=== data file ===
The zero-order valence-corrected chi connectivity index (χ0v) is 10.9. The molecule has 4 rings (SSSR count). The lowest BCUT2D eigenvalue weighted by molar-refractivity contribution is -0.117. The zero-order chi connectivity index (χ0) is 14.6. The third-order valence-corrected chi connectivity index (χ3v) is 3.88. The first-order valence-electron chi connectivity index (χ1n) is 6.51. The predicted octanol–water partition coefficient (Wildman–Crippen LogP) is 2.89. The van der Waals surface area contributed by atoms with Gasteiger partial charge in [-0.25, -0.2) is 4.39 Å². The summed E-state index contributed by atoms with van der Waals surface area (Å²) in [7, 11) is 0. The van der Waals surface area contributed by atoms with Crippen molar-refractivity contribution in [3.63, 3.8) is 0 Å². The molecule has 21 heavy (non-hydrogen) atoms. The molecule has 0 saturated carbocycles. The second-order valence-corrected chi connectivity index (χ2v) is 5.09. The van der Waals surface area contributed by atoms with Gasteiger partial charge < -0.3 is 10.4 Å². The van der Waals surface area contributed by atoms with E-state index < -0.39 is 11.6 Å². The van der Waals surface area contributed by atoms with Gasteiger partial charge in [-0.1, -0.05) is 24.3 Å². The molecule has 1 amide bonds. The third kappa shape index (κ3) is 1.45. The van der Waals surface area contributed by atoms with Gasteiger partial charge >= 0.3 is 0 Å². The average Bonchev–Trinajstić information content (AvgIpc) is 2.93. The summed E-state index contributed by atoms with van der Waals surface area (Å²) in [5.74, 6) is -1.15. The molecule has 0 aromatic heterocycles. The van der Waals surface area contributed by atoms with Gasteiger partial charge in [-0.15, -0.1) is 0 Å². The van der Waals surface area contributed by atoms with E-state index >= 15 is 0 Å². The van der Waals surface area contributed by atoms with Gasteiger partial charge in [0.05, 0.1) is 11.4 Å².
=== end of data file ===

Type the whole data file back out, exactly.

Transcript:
The zero-order valence-corrected chi connectivity index (χ0v) is 10.9. The molecule has 4 rings (SSSR count). The lowest BCUT2D eigenvalue weighted by molar-refractivity contribution is -0.117. The zero-order chi connectivity index (χ0) is 14.6. The third-order valence-corrected chi connectivity index (χ3v) is 3.88. The first-order valence-electron chi connectivity index (χ1n) is 6.51. The predicted octanol–water partition coefficient (Wildman–Crippen LogP) is 2.89. The van der Waals surface area contributed by atoms with Gasteiger partial charge in [-0.25, -0.2) is 4.39 Å². The summed E-state index contributed by atoms with van der Waals surface area (Å²) in [7, 11) is 0. The van der Waals surface area contributed by atoms with Crippen molar-refractivity contribution in [3.63, 3.8) is 0 Å². The molecule has 21 heavy (non-hydrogen) atoms. The molecule has 0 saturated carbocycles. The second-order valence-corrected chi connectivity index (χ2v) is 5.09. The van der Waals surface area contributed by atoms with Gasteiger partial charge < -0.3 is 10.4 Å². The van der Waals surface area contributed by atoms with E-state index < -0.39 is 11.6 Å². The van der Waals surface area contributed by atoms with Gasteiger partial charge in [-0.1, -0.05) is 24.3 Å². The molecule has 1 amide bonds. The third kappa shape index (κ3) is 1.45. The van der Waals surface area contributed by atoms with Gasteiger partial charge >= 0.3 is 0 Å². The average Bonchev–Trinajstić information content (AvgIpc) is 2.93. The summed E-state index contributed by atoms with van der Waals surface area (Å²) in [5.74, 6) is -1.15. The molecule has 0 aromatic heterocycles. The van der Waals surface area contributed by atoms with Gasteiger partial charge in [-0.15, -0.1) is 0 Å². The van der Waals surface area contributed by atoms with E-state index >= 15 is 0 Å². The van der Waals surface area contributed by atoms with Gasteiger partial charge in [0.05, 0.1) is 11.4 Å².